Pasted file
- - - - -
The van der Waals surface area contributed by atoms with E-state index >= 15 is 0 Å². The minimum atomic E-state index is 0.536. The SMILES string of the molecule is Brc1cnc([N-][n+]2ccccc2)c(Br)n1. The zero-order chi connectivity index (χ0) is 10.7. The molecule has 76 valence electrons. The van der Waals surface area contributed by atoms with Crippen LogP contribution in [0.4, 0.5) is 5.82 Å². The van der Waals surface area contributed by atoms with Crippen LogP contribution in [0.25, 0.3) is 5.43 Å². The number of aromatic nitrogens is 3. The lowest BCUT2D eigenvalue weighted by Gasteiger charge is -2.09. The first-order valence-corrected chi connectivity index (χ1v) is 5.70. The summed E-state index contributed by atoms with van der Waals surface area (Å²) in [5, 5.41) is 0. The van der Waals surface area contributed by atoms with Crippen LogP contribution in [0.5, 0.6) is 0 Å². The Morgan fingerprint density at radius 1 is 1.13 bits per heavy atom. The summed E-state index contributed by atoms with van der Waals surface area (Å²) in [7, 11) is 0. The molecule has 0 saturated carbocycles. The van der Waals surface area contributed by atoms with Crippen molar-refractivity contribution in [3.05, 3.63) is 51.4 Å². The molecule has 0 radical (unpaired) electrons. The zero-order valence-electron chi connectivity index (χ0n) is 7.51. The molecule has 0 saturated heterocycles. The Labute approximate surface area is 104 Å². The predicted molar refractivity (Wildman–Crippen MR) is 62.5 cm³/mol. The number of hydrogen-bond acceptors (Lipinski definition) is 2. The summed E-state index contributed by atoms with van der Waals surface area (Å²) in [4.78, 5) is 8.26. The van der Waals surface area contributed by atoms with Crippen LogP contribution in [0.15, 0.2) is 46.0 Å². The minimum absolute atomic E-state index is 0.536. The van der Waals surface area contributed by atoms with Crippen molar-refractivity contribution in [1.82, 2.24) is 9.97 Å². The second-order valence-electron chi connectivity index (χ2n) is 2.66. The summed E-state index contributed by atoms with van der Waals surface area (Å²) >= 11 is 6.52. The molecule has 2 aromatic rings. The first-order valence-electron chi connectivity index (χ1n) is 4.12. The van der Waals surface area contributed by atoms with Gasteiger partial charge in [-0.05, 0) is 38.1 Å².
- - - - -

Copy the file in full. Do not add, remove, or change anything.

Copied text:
The van der Waals surface area contributed by atoms with E-state index >= 15 is 0 Å². The minimum atomic E-state index is 0.536. The SMILES string of the molecule is Brc1cnc([N-][n+]2ccccc2)c(Br)n1. The zero-order chi connectivity index (χ0) is 10.7. The molecule has 76 valence electrons. The van der Waals surface area contributed by atoms with Crippen LogP contribution in [0.4, 0.5) is 5.82 Å². The van der Waals surface area contributed by atoms with Crippen LogP contribution in [0.25, 0.3) is 5.43 Å². The number of aromatic nitrogens is 3. The lowest BCUT2D eigenvalue weighted by Gasteiger charge is -2.09. The first-order valence-corrected chi connectivity index (χ1v) is 5.70. The summed E-state index contributed by atoms with van der Waals surface area (Å²) in [5, 5.41) is 0. The van der Waals surface area contributed by atoms with Crippen LogP contribution in [0.5, 0.6) is 0 Å². The Morgan fingerprint density at radius 1 is 1.13 bits per heavy atom. The summed E-state index contributed by atoms with van der Waals surface area (Å²) in [7, 11) is 0. The molecule has 0 saturated carbocycles. The van der Waals surface area contributed by atoms with Crippen molar-refractivity contribution in [3.05, 3.63) is 51.4 Å². The molecule has 0 radical (unpaired) electrons. The zero-order valence-electron chi connectivity index (χ0n) is 7.51. The molecule has 0 saturated heterocycles. The Labute approximate surface area is 104 Å². The predicted molar refractivity (Wildman–Crippen MR) is 62.5 cm³/mol. The number of hydrogen-bond acceptors (Lipinski definition) is 2. The summed E-state index contributed by atoms with van der Waals surface area (Å²) in [4.78, 5) is 8.26. The van der Waals surface area contributed by atoms with Crippen LogP contribution in [0.15, 0.2) is 46.0 Å². The minimum absolute atomic E-state index is 0.536. The van der Waals surface area contributed by atoms with Crippen molar-refractivity contribution in [1.82, 2.24) is 9.97 Å². The second-order valence-electron chi connectivity index (χ2n) is 2.66. The summed E-state index contributed by atoms with van der Waals surface area (Å²) >= 11 is 6.52. The molecule has 2 aromatic rings. The first-order valence-electron chi connectivity index (χ1n) is 4.12. The van der Waals surface area contributed by atoms with Gasteiger partial charge in [-0.05, 0) is 38.1 Å².